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Damian Simonini

Former Student Spotlight

Damian Simonini at Texas Commission on Environmental Quality, in Austin, Texas. (Photo courtesy of Damian Simonini.)

Damian Simonini at Texas Commission on Environmental Quality, in Austin, Texas. (Photo courtesy of Damian Simonini.)

Name: Damian Simonini

Degree: M.S. in Oceanography 2018

Current Position: Quality Assurance Specialist and Chemist, Remediation Division of the Texas Commission on Environmental Quality (TCEQ)


Briefly introduce yourself

Howdy, my name is Damian Simonini. I am originally from northern Illinois and went to high school at Antioch Community Highschool, where I played on the school volleyball and football teams. My hobbies have always involved being outdoors, whether it be camping, boating, or playing sports. My love for outdoor activities brought with it an appreciation for the environment and helped lead me to where I am today. 


What degrees do you currently hold?

I graduated from Purdue University with a B.S. in chemistry in 2016. I graduated from Texas A&M University with a M.S. in oceanography in 2018. My research advisor at Texas A&M was Dr. Shari Yvon-Lewis and my thesis title was, “The Effects of Hurricane Harvey on Methyl Halide Sources and Sinks in Galveston Bay, TX and the West Texas Shelf”.


What drew you to Texas A&M Oceanography?

There were a couple of things that drew me to Texas A&M Oceanography and helped solidify my decision to complete my master’s here. The first thing was the interesting and wide range of research that Texas A&M professors and students were publishing, from research on the long-term effects of Deepwater Horizon, to harm algal blooms in coastal areas. I knew with this that there would be many opportunities to get involved in novel research multiple areas of oceanography. The second thing was my visit to the department; I could tell that there was a strong sense of community between the graduate students. This was very important to me as I was going to be over a thousand miles from home, with little to no previous connections before arriving in College Station.


How has your Texas A&M Oceanography education influenced your personal growth and professional success?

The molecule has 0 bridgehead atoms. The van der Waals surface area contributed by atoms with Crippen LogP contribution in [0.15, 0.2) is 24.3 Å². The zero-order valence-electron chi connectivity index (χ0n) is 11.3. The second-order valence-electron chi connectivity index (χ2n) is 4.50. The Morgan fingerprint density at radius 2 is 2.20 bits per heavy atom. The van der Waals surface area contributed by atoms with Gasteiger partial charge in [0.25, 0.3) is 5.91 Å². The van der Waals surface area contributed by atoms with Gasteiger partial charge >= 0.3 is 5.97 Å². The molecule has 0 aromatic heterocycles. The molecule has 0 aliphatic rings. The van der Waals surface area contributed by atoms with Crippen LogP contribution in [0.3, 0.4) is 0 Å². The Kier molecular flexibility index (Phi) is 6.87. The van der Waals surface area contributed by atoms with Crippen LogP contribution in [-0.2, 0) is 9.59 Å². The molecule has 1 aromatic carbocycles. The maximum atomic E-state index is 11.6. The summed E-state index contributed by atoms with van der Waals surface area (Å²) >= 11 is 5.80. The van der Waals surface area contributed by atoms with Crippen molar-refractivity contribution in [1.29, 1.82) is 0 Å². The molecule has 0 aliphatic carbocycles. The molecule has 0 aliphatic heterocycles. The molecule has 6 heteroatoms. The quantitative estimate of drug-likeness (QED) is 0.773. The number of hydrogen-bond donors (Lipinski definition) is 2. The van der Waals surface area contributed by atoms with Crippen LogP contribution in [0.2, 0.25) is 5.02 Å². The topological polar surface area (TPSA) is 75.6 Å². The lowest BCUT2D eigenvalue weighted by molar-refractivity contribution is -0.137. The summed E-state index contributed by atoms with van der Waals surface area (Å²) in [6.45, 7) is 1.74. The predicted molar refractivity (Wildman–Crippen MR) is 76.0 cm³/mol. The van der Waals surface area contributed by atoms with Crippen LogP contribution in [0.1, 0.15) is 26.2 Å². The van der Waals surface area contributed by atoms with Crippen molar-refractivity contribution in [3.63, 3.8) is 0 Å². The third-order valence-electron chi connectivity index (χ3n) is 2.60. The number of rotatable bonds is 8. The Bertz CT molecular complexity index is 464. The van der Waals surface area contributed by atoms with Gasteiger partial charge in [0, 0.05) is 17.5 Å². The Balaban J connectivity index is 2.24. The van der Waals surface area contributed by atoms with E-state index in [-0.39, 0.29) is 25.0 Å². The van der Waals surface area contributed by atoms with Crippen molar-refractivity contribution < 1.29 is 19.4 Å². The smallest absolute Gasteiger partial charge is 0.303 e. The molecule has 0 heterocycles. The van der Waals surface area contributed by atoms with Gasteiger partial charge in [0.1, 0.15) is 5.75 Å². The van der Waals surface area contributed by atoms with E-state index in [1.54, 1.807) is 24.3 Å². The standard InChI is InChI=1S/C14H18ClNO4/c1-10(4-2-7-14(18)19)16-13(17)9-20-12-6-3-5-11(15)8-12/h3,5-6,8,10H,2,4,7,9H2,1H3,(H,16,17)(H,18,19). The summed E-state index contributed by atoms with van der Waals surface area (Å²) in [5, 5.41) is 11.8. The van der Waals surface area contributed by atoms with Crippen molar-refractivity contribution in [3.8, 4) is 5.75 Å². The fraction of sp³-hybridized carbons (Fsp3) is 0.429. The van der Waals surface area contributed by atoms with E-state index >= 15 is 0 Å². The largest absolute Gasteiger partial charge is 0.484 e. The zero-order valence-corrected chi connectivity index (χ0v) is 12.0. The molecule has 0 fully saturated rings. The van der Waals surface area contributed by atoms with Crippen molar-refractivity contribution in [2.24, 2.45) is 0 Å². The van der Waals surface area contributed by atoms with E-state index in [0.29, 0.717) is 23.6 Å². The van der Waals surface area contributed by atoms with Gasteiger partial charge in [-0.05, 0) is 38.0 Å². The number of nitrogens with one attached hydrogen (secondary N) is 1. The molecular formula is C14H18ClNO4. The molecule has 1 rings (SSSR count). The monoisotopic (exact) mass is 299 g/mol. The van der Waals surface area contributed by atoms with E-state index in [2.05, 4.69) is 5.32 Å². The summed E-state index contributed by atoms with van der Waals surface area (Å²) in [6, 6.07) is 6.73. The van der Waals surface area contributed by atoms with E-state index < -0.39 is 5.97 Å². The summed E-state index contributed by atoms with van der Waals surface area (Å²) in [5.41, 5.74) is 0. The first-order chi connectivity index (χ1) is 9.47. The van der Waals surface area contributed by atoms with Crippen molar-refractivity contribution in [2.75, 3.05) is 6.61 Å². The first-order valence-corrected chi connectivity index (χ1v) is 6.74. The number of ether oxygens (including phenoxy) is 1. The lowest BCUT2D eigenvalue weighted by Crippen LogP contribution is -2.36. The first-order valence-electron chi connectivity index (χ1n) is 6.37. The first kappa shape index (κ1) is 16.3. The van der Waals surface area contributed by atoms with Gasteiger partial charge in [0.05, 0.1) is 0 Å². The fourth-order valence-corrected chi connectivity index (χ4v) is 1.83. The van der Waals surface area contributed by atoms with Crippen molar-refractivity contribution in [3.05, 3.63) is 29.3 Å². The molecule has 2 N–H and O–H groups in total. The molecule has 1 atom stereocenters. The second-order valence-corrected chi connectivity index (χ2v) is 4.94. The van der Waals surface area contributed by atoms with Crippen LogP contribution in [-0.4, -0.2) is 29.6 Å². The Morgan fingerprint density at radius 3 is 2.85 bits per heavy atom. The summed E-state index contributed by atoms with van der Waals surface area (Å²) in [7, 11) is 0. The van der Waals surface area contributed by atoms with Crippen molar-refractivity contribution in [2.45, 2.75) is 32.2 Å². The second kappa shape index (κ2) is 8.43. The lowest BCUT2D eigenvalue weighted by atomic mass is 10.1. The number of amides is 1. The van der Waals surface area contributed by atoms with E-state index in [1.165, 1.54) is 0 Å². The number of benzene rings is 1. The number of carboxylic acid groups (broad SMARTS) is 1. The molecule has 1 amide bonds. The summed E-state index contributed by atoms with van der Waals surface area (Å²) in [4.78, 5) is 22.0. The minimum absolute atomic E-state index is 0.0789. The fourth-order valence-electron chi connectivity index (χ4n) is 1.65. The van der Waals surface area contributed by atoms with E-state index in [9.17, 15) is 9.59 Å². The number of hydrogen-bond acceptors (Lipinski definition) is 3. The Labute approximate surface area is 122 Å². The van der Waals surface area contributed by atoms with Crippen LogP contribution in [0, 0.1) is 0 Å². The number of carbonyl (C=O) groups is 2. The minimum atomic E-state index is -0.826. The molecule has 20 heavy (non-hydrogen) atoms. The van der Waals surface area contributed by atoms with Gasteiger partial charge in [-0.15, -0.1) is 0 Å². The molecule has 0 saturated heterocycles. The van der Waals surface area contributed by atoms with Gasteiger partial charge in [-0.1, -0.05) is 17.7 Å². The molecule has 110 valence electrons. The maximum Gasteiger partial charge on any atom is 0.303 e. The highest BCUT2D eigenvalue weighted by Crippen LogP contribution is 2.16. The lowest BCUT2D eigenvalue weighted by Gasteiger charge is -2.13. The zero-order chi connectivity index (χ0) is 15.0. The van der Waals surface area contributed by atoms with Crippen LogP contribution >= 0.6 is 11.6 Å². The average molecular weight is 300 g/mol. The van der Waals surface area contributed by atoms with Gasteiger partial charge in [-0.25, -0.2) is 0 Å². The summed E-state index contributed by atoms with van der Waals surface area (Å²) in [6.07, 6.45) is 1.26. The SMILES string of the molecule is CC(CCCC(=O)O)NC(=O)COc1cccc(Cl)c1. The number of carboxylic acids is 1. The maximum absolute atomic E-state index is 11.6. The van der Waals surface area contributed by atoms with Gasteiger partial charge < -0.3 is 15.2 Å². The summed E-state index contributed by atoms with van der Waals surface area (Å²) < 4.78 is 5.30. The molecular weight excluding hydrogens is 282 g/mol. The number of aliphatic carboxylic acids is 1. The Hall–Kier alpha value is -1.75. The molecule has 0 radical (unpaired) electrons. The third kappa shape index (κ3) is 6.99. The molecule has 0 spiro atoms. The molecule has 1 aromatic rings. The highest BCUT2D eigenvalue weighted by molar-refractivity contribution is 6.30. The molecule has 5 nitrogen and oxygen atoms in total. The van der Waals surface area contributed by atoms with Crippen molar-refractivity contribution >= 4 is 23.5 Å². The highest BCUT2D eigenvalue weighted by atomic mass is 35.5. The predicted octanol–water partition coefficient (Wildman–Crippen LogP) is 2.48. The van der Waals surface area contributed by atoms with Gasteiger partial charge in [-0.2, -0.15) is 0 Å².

My education and experience with Texas A&M and the Oceanography Department was very influential in both personal growth and professional success. I had great opportunities, ranging from planning rapid response research cruises to study the effects of Hurricane Harvey just weeks after it occurred, to teaching students how to run statistical analysis on environmental data using MATLAB, to helping lead the first field sampling trip to Galveston Bay for undergraduate oceanography majors in ‘Oceanography Laboratory (OCNG 252)’ course. These experiences helped me grow the skills that are crucial to my job now, such as critical thinking and project planning. I learned a great amount that I will never be able to fully put into words from my professors, my fellow graduate students, and the undergraduates that I interacted with during my time at Texas A&M and in the Oceanography Department.


What are you doing now?

I am a quality assurance specialist and chemist in the Remediation Division of the Texas Commission on Environmental Quality (TCEQ) in Austin, Texas. My job consists of providing technical and chemistry specific support to many of the programs in the Remediation Division. Those programs include the Superfund Program, Petroleum Storage Tank Program, Industrial and Hazardous Waste Corrective Action Program, and the Voluntary Cleanup Program. I provide support to the programs through all phases of their projects.  I am involved in activities including but not limited to project planning, attending scoping meetings, developing and approving site-specific field sampling plans, and reviewing data packages. I provide technical guidance and trainings to the agency staff regarding general chemistry topics, sampling techniques, and sample analysis. Occasionally I participate in field work, where my role involves monitoring sampling events and performing field audits to ensure sample collection is done correctly.


What’s one specific piece of advice you might give to current Oceanography graduate students?

Get involved and make the most of the opportunities that arise from going to Texas A&M! Don’t be afraid to take a position on the Oceanography Graduate Student Board or the Graduate and Professional Student Government or in a club outside of the College of Geosciences. Don’t be afraid to meet students from other departments, as they can become great friends and great connections for networking. The oceanography student community is fantastic, but Texas A&M is a huge college, and there are countless opportunities outside of the Oceanography Department. The more you put yourself out there, the more likely a once in a lifetime opportunity makes it way to you.

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